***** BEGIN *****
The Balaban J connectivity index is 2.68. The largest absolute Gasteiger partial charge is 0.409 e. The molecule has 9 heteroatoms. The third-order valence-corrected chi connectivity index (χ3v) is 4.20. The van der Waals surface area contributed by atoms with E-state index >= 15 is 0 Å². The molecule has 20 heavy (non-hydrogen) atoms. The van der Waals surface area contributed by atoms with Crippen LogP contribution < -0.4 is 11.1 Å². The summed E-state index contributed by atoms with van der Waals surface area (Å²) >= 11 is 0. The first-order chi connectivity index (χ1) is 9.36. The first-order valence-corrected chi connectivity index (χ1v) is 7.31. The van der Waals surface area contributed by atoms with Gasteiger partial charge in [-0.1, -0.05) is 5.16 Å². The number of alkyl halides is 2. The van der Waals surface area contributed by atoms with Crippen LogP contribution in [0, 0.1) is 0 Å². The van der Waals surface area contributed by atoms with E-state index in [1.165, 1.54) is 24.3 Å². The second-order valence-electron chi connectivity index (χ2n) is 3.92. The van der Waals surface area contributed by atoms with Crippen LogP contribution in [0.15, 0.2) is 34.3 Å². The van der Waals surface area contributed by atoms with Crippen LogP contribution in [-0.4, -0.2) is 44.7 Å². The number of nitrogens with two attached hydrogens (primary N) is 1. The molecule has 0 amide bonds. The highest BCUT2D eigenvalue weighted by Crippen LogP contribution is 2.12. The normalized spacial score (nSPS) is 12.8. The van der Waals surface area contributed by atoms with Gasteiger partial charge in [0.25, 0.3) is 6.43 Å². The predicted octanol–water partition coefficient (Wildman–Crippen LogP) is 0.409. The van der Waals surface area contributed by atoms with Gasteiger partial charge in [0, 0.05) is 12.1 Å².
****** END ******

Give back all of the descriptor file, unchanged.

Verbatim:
The Balaban J connectivity index is 2.68. The largest absolute Gasteiger partial charge is 0.409 e. The molecule has 9 heteroatoms. The third-order valence-corrected chi connectivity index (χ3v) is 4.20. The van der Waals surface area contributed by atoms with E-state index >= 15 is 0 Å². The molecule has 20 heavy (non-hydrogen) atoms. The van der Waals surface area contributed by atoms with Crippen LogP contribution < -0.4 is 11.1 Å². The summed E-state index contributed by atoms with van der Waals surface area (Å²) >= 11 is 0. The first-order chi connectivity index (χ1) is 9.36. The first-order valence-corrected chi connectivity index (χ1v) is 7.31. The van der Waals surface area contributed by atoms with Gasteiger partial charge in [-0.1, -0.05) is 5.16 Å². The number of alkyl halides is 2. The van der Waals surface area contributed by atoms with Crippen LogP contribution in [0, 0.1) is 0 Å². The van der Waals surface area contributed by atoms with E-state index in [1.165, 1.54) is 24.3 Å². The second-order valence-electron chi connectivity index (χ2n) is 3.92. The van der Waals surface area contributed by atoms with Crippen LogP contribution in [0.15, 0.2) is 34.3 Å². The van der Waals surface area contributed by atoms with Crippen LogP contribution in [-0.4, -0.2) is 44.7 Å². The number of nitrogens with two attached hydrogens (primary N) is 1. The molecule has 0 amide bonds. The highest BCUT2D eigenvalue weighted by Crippen LogP contribution is 2.12. The normalized spacial score (nSPS) is 12.8. The van der Waals surface area contributed by atoms with Gasteiger partial charge in [0.25, 0.3) is 6.43 Å². The predicted octanol–water partition coefficient (Wildman–Crippen LogP) is 0.409. The van der Waals surface area contributed by atoms with Gasteiger partial charge in [0, 0.05) is 12.1 Å².